Statue of Patanjali, the codifier of Yoga

It’s been such a long time since I’ve devoted time and attention to my blog, and the causes are varied.  We forget that even events that we consider joyous can throw us out of balance and I’ve re-learned that over the the last two to three months; two to three months which have been overwhelming with events wonderful, challenging and even sad.  These events and circumstances simply kept reinforcing the theme with which I always struggle when it comes to applying it to myself — Ahimsa (non-harming/non-violence, the first in the Yamas & Niyamas.) And the last few months have had me revisiting and relearning Ahimsa on a daily basis.

In November, my partner and I moved in together — a joyous, love-filled event, indeed!  We no longer needed to struggle with an hour between our homes, but could support and love each other in the same space — daily!  But I also must acknowledge that this happy event threw me into a space of fear.  I hadn’t lived with a romantic partner since my disastrous marriage years ago. And although my loving, caring partner and I have better communication than I’ve ever experienced in a relationship, all my old fears around abandonment and rejection arose. But, he supported me through the transition, reminding me to breathe, stay present, and most importantly, have compassion and patience for myself within this new, very large and exciting step in our lives.

So, there I was, holding space and attempting to remember Ahimsa when right after Thanksgiving, I got sick with something that lasted straight through til New Years (I literally displaced ribs from the fierceness of my coughing!) And let me tell you, if you’ve never experienced it, feeling betrayed by one’s own body is a lousy sensation.  And it just added to the sense of imbalance I was already feeling — I was breathing and trying to find my emotional and mental center, and my physical center just flew off its axis. Do Asana practice? I could barely manage to drag myself to work (I could only take a couple sick days), and then I’d collapse at the end of each day.  I struggled to find patience with my situation, and must admit that I didn’t do so well. I was over-tired with the resulting poor sleep that accompanies nightly hours of fierce coughing, and without the constant loving support of my partner and some good friends reminding me to go gently, it’s likely recovery would have been much longer as I’m sure I would have fallen into my old habit of “pushing through”.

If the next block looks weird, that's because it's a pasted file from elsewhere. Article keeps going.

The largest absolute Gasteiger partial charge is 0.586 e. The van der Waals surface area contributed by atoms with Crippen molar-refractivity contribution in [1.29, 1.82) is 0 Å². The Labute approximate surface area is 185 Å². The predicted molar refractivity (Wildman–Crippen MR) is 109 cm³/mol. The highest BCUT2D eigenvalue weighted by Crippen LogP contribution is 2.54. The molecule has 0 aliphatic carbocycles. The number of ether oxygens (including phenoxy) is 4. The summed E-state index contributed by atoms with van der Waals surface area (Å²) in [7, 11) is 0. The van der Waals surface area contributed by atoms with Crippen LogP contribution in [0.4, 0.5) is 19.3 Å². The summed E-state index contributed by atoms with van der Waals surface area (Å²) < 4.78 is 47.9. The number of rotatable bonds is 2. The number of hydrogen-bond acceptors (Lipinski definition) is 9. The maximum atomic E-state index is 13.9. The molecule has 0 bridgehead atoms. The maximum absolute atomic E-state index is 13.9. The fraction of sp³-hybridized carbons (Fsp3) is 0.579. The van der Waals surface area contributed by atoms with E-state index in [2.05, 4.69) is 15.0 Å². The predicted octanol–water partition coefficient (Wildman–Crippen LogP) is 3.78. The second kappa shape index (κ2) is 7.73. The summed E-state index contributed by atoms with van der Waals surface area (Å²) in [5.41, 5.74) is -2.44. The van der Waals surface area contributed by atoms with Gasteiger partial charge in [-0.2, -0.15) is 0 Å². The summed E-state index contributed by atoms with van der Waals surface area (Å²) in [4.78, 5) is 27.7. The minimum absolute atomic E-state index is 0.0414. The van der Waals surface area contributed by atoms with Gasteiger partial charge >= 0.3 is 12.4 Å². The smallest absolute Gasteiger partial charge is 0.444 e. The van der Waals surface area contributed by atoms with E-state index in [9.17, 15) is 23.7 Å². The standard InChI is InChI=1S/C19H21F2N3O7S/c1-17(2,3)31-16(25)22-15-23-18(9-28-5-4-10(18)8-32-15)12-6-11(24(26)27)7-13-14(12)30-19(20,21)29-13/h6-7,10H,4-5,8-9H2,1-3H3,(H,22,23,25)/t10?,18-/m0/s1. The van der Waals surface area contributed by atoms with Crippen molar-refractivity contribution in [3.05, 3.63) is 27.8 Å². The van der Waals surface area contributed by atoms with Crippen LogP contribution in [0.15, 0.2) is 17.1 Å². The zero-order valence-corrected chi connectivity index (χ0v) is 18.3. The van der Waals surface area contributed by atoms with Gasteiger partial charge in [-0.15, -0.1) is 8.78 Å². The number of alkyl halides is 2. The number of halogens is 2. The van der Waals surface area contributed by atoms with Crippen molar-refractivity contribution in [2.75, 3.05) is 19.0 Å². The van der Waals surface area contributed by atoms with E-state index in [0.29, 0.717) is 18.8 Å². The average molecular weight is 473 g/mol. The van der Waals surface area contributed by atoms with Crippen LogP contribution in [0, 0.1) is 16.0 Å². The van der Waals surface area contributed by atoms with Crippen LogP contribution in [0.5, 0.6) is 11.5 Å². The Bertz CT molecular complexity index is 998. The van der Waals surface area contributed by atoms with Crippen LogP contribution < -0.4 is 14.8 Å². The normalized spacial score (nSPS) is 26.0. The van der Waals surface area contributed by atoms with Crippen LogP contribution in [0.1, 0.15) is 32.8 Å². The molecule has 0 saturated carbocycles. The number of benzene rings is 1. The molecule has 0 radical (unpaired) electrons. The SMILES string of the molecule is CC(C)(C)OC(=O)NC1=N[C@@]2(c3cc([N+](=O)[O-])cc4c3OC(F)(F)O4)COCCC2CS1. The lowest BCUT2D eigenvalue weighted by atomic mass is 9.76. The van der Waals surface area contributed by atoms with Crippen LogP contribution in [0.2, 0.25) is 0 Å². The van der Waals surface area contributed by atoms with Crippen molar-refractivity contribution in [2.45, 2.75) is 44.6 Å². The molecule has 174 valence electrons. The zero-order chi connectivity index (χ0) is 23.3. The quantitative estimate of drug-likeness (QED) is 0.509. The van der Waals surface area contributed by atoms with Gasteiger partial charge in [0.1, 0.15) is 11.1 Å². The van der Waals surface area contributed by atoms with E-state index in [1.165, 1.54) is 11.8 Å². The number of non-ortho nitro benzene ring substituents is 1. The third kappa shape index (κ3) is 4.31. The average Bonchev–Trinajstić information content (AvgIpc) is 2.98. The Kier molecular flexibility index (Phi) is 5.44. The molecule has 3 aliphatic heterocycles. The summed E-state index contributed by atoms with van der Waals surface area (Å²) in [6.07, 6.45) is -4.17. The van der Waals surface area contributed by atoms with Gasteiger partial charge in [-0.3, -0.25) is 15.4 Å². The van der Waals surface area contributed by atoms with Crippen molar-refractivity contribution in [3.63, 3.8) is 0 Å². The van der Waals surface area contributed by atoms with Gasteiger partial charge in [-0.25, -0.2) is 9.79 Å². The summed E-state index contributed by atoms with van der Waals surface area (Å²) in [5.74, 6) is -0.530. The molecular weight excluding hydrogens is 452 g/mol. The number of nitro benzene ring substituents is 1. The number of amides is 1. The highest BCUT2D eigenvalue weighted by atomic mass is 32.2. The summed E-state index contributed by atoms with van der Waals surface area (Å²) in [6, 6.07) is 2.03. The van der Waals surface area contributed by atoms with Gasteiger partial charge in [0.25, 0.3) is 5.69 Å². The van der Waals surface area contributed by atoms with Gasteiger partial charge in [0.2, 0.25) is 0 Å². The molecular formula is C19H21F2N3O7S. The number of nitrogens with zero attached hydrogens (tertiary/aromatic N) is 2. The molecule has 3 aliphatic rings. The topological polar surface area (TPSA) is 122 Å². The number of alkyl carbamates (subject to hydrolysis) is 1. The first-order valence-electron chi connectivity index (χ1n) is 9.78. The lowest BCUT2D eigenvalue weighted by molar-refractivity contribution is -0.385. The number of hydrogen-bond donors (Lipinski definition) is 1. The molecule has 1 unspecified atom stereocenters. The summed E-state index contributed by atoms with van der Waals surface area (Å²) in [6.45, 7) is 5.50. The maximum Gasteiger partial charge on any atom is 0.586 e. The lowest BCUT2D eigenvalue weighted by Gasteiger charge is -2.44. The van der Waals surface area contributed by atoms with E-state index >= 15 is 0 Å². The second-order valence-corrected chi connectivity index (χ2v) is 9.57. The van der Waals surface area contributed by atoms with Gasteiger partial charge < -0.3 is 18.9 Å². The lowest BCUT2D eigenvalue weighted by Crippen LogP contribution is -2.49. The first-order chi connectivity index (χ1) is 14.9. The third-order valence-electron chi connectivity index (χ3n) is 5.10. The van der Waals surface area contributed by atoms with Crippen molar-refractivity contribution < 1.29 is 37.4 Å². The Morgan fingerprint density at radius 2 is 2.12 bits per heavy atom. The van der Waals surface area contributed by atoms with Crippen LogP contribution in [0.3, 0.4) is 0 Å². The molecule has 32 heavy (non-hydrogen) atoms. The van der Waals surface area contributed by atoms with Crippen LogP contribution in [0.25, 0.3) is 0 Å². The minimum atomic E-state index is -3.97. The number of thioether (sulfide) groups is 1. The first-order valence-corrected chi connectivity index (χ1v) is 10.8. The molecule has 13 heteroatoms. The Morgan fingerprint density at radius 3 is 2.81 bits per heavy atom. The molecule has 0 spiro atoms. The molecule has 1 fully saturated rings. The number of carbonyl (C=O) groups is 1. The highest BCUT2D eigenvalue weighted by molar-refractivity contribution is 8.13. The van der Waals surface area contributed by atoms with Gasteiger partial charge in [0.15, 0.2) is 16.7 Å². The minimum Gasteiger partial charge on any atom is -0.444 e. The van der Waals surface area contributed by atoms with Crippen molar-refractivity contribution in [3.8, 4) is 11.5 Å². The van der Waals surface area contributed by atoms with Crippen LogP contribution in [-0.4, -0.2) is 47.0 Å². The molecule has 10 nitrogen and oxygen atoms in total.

My kitty Shimoda

My beloved kitty companion, Shimoda

There was simply no “pushing through” when my kitty companion of almost sixteen years passed on January 2nd.  I was fortunate to be able to hold him in his last hours, to pour love into his transition, and am eternally grateful for my partner and friends who held me while I held Shimoda through his passing that day.  I was honestly surprised at how much emotional pain there was letting him go. He was my first animal companion and I’m still caught by tears and memories, and imagine that’ll continue for some time.  And Shimoda keeps on giving — every memory reminds me that unconditional love, acceptance, and friendship are available to us if we just allow our hearts to be open and vulnerable.

So, for the first time in my life, I’m consciously learning how to go gently with myself.  I’m diving into the the concept of Ahimsa from a very new perspective — and with a whole lot of support. I’m finally willing to let go of the “should have’s” and the “must do’s”. I’m learning to let go of some strongly-held, very old and no longer serving expectations. I’m learning to breathe and just be in whatever the moment presents. I’m learning that releasing the hold ego has upon my psyche might be the only way to unfold into the life I truly want to live. And I’m acknowledging that it’s practice … it’ll never be perfect.  This time, for the first time, as I read the Sutras, it’s not primarily academic — Patanjali’s guidelines must be breathed in and lived.  Ahimsa is just the beginning. And I’m now willing and eager to be at the beginning for a while.

How do you practice Ahimsa? Where in your life do you struggle with Ahimsa?

One Response to “In the Dark Moments, Ahimsa Brings Light”

  • Jamie says:

    Beautiful, Deb. Why is it that Ahimsa is sosososososo difficult to apply to ourselves? Your photo of Shimoda leads me to believe that he had the secret to Ahimsa internalized! My own cats only show their lack of Ahimsa when it comes to my furniture!

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